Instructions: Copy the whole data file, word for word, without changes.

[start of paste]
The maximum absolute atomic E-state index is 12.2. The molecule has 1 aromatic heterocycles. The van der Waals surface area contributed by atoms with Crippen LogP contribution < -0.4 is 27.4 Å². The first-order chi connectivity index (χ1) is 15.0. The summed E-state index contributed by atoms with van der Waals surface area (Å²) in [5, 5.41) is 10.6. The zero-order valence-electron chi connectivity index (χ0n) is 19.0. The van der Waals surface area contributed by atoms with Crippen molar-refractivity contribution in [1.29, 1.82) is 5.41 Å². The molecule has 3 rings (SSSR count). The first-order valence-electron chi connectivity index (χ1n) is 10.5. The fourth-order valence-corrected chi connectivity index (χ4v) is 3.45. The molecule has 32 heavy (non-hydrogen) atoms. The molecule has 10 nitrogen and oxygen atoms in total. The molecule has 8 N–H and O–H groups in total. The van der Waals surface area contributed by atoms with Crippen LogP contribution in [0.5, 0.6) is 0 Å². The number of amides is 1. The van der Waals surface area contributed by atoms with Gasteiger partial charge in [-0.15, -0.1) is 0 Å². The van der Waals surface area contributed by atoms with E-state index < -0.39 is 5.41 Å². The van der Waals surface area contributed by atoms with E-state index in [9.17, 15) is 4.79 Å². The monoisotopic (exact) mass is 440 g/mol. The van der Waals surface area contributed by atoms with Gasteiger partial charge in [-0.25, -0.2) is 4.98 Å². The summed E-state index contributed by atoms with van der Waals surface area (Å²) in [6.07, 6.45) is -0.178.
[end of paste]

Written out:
The maximum absolute atomic E-state index is 12.2. The molecule has 1 aromatic heterocycles. The van der Waals surface area contributed by atoms with Crippen LogP contribution < -0.4 is 27.4 Å². The first-order chi connectivity index (χ1) is 15.0. The summed E-state index contributed by atoms with van der Waals surface area (Å²) in [5, 5.41) is 10.6. The zero-order valence-electron chi connectivity index (χ0n) is 19.0. The van der Waals surface area contributed by atoms with Crippen molar-refractivity contribution in [1.29, 1.82) is 5.41 Å². The molecule has 3 rings (SSSR count). The first-order valence-electron chi connectivity index (χ1n) is 10.5. The fourth-order valence-corrected chi connectivity index (χ4v) is 3.45. The molecule has 32 heavy (non-hydrogen) atoms. The molecule has 10 nitrogen and oxygen atoms in total. The molecule has 8 N–H and O–H groups in total. The van der Waals surface area contributed by atoms with Crippen LogP contribution in [0.5, 0.6) is 0 Å². The number of amides is 1. The van der Waals surface area contributed by atoms with Gasteiger partial charge in [-0.15, -0.1) is 0 Å². The van der Waals surface area contributed by atoms with E-state index < -0.39 is 5.41 Å². The van der Waals surface area contributed by atoms with E-state index in [9.17, 15) is 4.79 Å². The monoisotopic (exact) mass is 440 g/mol. The van der Waals surface area contributed by atoms with Gasteiger partial charge in [-0.25, -0.2) is 4.98 Å². The summed E-state index contributed by atoms with van der Waals surface area (Å²) in [6.07, 6.45) is -0.178.